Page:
26 June 2007

stop all the clocks, cut off the telephone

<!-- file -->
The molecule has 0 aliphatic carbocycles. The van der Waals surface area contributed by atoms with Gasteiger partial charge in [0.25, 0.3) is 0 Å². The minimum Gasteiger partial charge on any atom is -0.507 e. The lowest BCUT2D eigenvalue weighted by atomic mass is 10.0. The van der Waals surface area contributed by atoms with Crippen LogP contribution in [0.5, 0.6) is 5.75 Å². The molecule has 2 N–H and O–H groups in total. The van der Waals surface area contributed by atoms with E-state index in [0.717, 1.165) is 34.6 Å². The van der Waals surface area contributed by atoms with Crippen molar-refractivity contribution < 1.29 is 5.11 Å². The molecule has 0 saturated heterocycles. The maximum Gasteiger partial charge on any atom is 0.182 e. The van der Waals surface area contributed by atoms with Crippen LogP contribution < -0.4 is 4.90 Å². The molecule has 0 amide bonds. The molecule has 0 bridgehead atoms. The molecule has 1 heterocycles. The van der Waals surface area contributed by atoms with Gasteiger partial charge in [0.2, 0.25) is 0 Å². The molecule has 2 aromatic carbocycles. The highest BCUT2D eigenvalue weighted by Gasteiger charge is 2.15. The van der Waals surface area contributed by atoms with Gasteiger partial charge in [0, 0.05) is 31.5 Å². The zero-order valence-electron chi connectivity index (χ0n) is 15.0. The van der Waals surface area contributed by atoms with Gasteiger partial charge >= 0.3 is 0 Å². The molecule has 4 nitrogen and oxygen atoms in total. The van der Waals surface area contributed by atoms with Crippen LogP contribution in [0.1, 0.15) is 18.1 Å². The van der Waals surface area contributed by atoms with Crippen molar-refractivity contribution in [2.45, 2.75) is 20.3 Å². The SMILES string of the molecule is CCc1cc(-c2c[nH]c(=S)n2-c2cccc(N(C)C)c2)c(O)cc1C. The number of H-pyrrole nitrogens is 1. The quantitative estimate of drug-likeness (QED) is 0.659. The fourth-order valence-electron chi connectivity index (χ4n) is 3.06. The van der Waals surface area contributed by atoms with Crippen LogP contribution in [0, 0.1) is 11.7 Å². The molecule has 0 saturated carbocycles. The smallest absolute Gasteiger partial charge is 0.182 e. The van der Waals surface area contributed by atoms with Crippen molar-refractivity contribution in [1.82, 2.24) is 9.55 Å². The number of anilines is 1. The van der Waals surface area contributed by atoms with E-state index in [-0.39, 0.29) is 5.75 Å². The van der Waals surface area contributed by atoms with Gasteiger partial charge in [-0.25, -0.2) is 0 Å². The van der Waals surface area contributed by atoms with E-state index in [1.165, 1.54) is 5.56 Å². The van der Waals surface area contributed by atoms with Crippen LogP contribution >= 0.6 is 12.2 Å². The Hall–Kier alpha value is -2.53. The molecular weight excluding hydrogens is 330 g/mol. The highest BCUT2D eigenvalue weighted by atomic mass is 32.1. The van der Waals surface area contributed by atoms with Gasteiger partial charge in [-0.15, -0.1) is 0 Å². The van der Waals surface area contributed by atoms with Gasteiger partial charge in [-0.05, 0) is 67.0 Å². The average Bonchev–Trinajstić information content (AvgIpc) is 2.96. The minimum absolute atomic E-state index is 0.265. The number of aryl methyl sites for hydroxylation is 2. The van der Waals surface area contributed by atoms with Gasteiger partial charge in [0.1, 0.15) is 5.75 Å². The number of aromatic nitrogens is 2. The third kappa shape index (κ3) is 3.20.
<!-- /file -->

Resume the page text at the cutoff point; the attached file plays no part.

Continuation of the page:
The San Francisco opera season resumed (for me, at least; I think Don Giovanni actually opened first) with Der Rosenkavalier. Lovely sets, excellent singers, new insights into the work, and I kept thinking, My God, this is so long. First the good stuff: I liked the recreation of the original Alfred Roller designs, though as always I wish directors were a little more conscious of sightlines – the opening scene had everyone in my left-hand side of the orchestra straining to see the Marschallin and Octavian tucked away in the left-hand corner of the stage. Everyone has justifiably been crazy about Joyce DiDonato’s boyishly manly Octavian, one of the more convincing trouser-role performances I’ve ever seen, but the ones who really caught my attention were Sophie and Baron Ochs. Sophie was performed by a gorgeous young Swede, Miah Persson, who was exactly the right combination of naïve and imperious; I especially liked the way she sang her part of the Presentation of the Rose as if she had carefully memorized it and was proud of herself for performing it flawlessly, as indeed Sophie would have done and felt. Baron Ochs was Kristinn Sigmundsson, who brought out the Falstaff in Ochs rather than reducing him to the usual crude country cousin. He physically towered over everyone on stage until Jeremy Galyon showed up as the notary and then the police commissioner, though it’s hard to tell if it’s because he’s especially tall or if the rest of the cast is fairly short. I especially liked the way he listened attentively and started applauding naively halfway through the Italian tenor’s aria; after the Italian signals disapproval, he shrugs and goes back to his negotiations; usually Ochs is entirely unmoved by art. Of course, making Ochs more sympathetic makes the third-act shenanigans even less amusing and more drawn-out than they already are. I never find pranks very funny, and they pall on repetition – the thought of having to sit yet again through the bohemians’ antics is just another reason for me to avoid La Boheme. Like it or not, most of us are closer to Ochs – buffoonish, status-anxious, oblivious – than to anyone else on stage, which brings us to the Marschallin, who of course is the character every audience member likes to think of him- or herself as being. Soile Isokoski, who is much better looking than her head shot suggests, was good if a bit subdued, and I give her full credit for pulling off the difficult task of performing a “wise” role and seeming actually wise instead of condescending – maybe the secret is to perform from a place of love rather than power (Hans Sachs is similarly difficult to pull off). But though her foresight and compassion with Octavian are what grabs the audience, it should be noted that at some level the audience is also taking in that, first, she has no problem finding younger lovers on whom to lavish the aforesaid foresight and compassion (which is a form of controlling them), and, second, she has an absolutely unassailable social and economic position – it’s all very well to sneer at Ochs, but his snobbish insistence on his social status comes from ignorance and lack of sophistication and a fear of being slighted, and is sadly where most of us find ourselves, much as we might like to pretend that we are immovable jewels in the crown of Maria Therese. I find the Marschallin a bit too much a wish-fulfillment figure (as opposed to her obvious model, the delicately sorrowful Countess Almaviva in Nozze di Figaro, the gently ironic treatment of whose relationship with Cherubino keeps her in a more realistic perspective). By the second or third time the Marshallin declares that “she had had enough of men, just then,” I started to find her renunciation a bit self-dramatizing. I also started wondering if her cuckolded husband had had enough of women, just then. Which brings us to one of my problems: there are so many beautiful moments in Rosenkavalier – I can put up with the third-act pranks knowing that they culminate in the trio, for example – but everything seemed to happen about twice as many times as it needed to. Four hours is a long time to sit through a domestic comedy; I can sit through Parsifal or the Ring or Tristan without a thought for time, because those stories demand the extraordinary, but it’s relevant to my point that the only Wagner opera where I go in thinking about how long it’s going to last is Meistersinger. I’ve always enjoyed Rosenkavalier, and its pre-postmodern play with parody, identity, and pastiche is something that would appeal to me. So what was my problem? I’m really not sure. I wasn’t in the mood to go to the theater (which is why I buy tickets in advance; if I depended on going when I felt like it I’d leave the house about twice a year). Usually a performance puts me in the mood, but this time, despite its many excellences, it didn’t. I was surrounded by talkers and felt tired. My failure to respond whole-heartedly could be my fault. I might have felt differently on another night. I might also have seen Rosenkavalier once too often for the glorious moments to overcome the sense of familiarity.

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